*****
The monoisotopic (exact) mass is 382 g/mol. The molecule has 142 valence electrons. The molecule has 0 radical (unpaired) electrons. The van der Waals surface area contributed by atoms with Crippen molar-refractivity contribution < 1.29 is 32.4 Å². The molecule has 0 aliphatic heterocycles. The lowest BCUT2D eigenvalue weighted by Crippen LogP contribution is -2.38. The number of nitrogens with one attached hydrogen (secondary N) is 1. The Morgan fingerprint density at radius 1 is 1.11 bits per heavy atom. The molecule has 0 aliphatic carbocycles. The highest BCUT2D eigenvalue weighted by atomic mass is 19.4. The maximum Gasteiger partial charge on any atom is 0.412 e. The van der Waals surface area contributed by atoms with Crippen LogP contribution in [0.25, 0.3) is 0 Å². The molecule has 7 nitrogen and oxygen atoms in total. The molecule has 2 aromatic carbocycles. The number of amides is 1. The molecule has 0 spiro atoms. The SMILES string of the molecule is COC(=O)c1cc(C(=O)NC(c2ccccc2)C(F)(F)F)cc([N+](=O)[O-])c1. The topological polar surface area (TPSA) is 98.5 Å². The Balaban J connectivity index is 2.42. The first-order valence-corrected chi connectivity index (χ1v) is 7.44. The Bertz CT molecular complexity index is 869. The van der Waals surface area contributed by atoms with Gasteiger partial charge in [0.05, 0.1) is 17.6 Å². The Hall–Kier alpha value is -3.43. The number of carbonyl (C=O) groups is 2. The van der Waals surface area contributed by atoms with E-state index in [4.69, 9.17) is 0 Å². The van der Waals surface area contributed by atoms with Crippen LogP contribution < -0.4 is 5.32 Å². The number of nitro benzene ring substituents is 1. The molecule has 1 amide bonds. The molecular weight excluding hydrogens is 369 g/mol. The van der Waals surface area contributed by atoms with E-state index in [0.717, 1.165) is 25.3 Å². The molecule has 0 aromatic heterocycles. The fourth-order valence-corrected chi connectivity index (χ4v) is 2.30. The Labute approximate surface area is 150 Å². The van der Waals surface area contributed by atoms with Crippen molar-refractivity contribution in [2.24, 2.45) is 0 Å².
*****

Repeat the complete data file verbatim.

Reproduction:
The monoisotopic (exact) mass is 382 g/mol. The molecule has 142 valence electrons. The molecule has 0 radical (unpaired) electrons. The van der Waals surface area contributed by atoms with Crippen molar-refractivity contribution < 1.29 is 32.4 Å². The molecule has 0 aliphatic heterocycles. The lowest BCUT2D eigenvalue weighted by Crippen LogP contribution is -2.38. The number of nitrogens with one attached hydrogen (secondary N) is 1. The Morgan fingerprint density at radius 1 is 1.11 bits per heavy atom. The molecule has 0 aliphatic carbocycles. The highest BCUT2D eigenvalue weighted by atomic mass is 19.4. The maximum Gasteiger partial charge on any atom is 0.412 e. The van der Waals surface area contributed by atoms with Crippen LogP contribution in [0.25, 0.3) is 0 Å². The molecule has 7 nitrogen and oxygen atoms in total. The molecule has 2 aromatic carbocycles. The number of amides is 1. The molecule has 0 spiro atoms. The SMILES string of the molecule is COC(=O)c1cc(C(=O)NC(c2ccccc2)C(F)(F)F)cc([N+](=O)[O-])c1. The topological polar surface area (TPSA) is 98.5 Å². The Balaban J connectivity index is 2.42. The first-order valence-corrected chi connectivity index (χ1v) is 7.44. The Bertz CT molecular complexity index is 869. The van der Waals surface area contributed by atoms with Gasteiger partial charge in [0.05, 0.1) is 17.6 Å². The Hall–Kier alpha value is -3.43. The number of carbonyl (C=O) groups is 2. The van der Waals surface area contributed by atoms with E-state index in [4.69, 9.17) is 0 Å². The van der Waals surface area contributed by atoms with Crippen LogP contribution < -0.4 is 5.32 Å². The number of nitro benzene ring substituents is 1. The molecule has 1 amide bonds. The molecular weight excluding hydrogens is 369 g/mol. The van der Waals surface area contributed by atoms with E-state index in [0.717, 1.165) is 25.3 Å². The molecule has 0 aromatic heterocycles. The fourth-order valence-corrected chi connectivity index (χ4v) is 2.30. The Labute approximate surface area is 150 Å². The van der Waals surface area contributed by atoms with Crippen molar-refractivity contribution in [2.24, 2.45) is 0 Å².